[DML] Re: Wolfhead wheel (stainless re-graining)
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[DML] Re: Wolfhead wheel (stainless re-graining)

All of your questions don't really mean all that much. The end result is more about your technique (pressure, speed, etc) than the grit, width, etc. Don't get so hung up on a machine. The job can be done by hand, it just takes a lot longer. The narrower wheel is necessary to get into tight places and curves. The graining was put into the metal when it was flat and after forming the panels and installing on the car they went over it again to remove any marks. I regrained a car using an Eastwood flexible shaft with a rubber expander wheel and a scotch-brite belt. I still went over it afterwards with a piece of 80# by hand to smooth it out. You only have to regrain to remove any deep scratches. If there are minor scratches they can be removed with a blending (scotch-brite) pad. You will notice after regraining (or sanding) the panel will appear "brighter" then the adjoining panel. It will dull down or you can just keep doing the whole car. Be careful around the rub rail aka side guard strips. You do NOT want to sand it. You may have to remove it to avoid damaging it or you can cover it with masking tape. You can also use masking tape as a guide to help keep you straight so you don't start curving the grain. That's a big temptation, you must avoid moving in an arc, you have to maintain straight lines. Especially on curves in the panels. When I use sandpaper or a blending pad on the flat surfaces I use a block of wood to keep the pressure equal. Be careful on the hood to avoid using too much pressure or you will have a "X" pattern from the fiberglass underneath. It will take time and patience to learn proper technique. Go slow at first and as you gain confidence you can tackle deeper scratches.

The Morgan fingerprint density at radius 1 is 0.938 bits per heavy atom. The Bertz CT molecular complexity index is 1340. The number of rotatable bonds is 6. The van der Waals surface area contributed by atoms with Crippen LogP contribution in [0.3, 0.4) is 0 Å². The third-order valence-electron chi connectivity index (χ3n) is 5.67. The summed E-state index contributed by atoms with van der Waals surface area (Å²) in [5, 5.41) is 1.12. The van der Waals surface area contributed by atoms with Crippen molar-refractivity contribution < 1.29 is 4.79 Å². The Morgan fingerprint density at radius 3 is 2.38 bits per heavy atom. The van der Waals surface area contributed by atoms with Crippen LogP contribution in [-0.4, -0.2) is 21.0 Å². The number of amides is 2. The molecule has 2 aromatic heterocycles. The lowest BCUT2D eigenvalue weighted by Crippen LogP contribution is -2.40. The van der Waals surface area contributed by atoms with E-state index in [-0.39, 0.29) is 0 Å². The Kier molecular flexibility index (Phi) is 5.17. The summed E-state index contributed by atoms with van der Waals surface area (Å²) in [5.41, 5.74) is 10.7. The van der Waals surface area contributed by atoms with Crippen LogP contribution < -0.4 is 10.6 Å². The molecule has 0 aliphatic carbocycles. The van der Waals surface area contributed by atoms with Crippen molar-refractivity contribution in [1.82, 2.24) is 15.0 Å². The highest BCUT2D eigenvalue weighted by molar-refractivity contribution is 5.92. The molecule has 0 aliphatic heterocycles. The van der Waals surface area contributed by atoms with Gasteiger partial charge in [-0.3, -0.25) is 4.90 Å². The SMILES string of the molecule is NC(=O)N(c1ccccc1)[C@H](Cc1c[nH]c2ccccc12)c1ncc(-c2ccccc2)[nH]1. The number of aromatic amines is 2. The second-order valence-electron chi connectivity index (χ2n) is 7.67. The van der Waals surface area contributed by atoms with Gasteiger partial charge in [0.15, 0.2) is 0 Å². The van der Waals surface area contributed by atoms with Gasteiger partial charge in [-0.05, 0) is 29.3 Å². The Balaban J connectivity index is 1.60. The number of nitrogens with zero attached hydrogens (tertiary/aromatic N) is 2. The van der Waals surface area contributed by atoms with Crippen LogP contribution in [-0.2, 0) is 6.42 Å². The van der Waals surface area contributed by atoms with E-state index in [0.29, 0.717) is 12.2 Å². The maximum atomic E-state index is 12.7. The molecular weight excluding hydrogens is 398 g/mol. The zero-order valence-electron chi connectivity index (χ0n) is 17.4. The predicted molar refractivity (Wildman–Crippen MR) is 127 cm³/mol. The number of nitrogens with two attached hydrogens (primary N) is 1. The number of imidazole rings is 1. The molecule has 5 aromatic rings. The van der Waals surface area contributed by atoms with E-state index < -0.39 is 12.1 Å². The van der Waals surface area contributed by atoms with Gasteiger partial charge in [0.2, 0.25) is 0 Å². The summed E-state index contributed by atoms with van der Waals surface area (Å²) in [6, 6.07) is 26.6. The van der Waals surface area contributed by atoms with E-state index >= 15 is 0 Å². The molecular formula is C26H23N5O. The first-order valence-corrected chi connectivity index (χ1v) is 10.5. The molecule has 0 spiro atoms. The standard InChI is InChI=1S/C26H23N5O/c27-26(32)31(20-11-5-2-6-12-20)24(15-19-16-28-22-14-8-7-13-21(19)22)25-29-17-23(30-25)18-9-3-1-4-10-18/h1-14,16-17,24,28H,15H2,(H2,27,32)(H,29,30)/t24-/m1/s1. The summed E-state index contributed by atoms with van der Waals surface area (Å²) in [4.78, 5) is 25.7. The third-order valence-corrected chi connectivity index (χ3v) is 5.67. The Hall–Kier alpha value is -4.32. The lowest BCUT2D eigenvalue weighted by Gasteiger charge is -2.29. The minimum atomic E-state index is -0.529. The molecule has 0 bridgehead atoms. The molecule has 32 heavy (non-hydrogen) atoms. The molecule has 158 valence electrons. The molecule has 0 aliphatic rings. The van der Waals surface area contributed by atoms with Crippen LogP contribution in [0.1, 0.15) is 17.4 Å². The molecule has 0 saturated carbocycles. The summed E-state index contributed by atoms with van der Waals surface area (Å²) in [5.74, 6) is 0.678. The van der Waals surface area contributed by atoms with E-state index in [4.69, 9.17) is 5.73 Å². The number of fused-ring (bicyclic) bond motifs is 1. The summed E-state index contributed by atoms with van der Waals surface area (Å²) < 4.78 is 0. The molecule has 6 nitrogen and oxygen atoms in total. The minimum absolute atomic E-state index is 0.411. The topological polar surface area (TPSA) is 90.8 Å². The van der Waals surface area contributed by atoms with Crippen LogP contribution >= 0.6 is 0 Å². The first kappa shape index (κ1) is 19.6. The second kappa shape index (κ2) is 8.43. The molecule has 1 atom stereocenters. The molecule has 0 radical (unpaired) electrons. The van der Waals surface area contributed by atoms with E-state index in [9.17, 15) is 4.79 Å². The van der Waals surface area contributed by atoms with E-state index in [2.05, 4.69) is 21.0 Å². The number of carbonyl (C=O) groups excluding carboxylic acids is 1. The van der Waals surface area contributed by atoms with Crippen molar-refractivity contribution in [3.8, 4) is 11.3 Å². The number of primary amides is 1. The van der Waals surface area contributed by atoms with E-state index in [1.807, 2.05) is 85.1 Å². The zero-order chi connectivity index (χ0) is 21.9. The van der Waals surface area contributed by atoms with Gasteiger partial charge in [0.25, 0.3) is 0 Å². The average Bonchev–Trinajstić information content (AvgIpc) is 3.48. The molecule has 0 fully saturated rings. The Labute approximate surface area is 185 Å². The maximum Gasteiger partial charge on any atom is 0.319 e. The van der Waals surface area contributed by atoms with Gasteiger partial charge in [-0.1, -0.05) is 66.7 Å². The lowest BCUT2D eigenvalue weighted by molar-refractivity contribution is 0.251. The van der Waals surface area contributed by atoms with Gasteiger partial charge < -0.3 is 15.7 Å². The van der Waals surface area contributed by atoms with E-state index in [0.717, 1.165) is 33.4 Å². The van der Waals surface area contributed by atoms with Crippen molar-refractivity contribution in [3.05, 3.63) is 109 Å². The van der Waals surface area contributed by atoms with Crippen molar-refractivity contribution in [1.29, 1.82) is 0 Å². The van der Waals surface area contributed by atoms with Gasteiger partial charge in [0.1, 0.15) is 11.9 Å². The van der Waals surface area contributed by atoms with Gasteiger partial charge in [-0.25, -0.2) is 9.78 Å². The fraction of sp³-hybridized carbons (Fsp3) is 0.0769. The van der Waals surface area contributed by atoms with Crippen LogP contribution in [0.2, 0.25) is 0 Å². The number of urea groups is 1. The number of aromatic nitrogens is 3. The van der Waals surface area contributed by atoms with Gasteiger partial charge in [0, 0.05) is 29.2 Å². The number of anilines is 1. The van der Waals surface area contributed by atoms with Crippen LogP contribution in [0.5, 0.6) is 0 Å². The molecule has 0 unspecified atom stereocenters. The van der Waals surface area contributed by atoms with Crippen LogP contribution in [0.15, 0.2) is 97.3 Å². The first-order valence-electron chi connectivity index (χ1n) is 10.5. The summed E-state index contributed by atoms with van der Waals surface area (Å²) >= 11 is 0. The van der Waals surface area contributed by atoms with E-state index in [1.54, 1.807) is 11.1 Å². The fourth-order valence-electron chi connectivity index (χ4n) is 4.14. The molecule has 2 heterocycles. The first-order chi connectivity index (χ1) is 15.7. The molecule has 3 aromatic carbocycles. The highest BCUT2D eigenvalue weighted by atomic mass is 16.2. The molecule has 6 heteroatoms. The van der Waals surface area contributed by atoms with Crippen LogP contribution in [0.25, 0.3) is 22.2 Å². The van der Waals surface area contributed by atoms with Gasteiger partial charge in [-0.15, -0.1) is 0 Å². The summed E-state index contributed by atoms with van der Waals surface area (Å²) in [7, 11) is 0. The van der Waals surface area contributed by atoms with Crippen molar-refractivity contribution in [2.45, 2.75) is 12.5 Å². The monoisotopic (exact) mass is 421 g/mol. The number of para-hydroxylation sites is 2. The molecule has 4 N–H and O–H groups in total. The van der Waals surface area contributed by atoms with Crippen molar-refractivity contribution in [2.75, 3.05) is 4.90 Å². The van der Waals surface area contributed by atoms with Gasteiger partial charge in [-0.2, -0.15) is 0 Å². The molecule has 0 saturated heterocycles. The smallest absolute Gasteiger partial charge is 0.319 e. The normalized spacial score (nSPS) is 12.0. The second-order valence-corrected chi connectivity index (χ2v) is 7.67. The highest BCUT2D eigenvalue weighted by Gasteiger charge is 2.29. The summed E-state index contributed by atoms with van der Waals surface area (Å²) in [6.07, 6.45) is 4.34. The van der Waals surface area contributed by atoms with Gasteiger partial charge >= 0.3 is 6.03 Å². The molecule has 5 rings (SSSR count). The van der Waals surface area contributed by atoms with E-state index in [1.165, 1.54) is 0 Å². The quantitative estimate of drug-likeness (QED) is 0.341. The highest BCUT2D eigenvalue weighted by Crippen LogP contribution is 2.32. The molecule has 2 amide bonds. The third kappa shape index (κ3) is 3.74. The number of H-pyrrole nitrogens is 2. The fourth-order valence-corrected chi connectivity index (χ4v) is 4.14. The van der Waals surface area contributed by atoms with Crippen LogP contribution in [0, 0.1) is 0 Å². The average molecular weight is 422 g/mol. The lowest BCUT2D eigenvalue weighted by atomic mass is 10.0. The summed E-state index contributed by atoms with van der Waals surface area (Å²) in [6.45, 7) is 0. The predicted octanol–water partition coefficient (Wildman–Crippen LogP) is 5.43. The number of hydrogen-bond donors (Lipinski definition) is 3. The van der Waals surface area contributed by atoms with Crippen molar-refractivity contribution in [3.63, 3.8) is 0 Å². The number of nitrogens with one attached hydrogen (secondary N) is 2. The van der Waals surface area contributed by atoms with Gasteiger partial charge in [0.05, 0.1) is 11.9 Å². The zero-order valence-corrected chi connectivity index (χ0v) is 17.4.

David Teitelbaum
vin 10757 

--- In dmcnews@xxxxxxxxxxxxxxx, Travis Graham <tgraham@...> wrote:
> I'm about to dive into stainless steel re-graining.  I'm now armed  
> with a 1000 RPM pneumatic drill and a beater RF fender to practice  
> on.  All I need is a Wolfhead wheel.  For those of you who have  
> experience with these (or even an old Vonnegut wheel), could you help  
> me fill in a blank or two?
> 1) What grit abrasive matches the factory grain? I've read where  
> others have used 60 and 80 grit, but I've seen no consensus between  
> these two.
> 2) What slashing pattern for the (aluminum oxide) abrasive is best:  
> 1/4 or 1/8 inch?
> 3) What width wheel to get: 1, 1.5, or 2 inch?  I'd assume 2 inches is  
> a better choice since it covers more surface area... unless there a  
> compelling reason to choose a narrower wheel?
> I know from talking to G&P machinery that some combinations of the  
> above may not be made, but I have too many variables to figure out the  
> rest without some trial and error.  Any insight would be much- 
> appreciated!
> Many thanks!
> Travis


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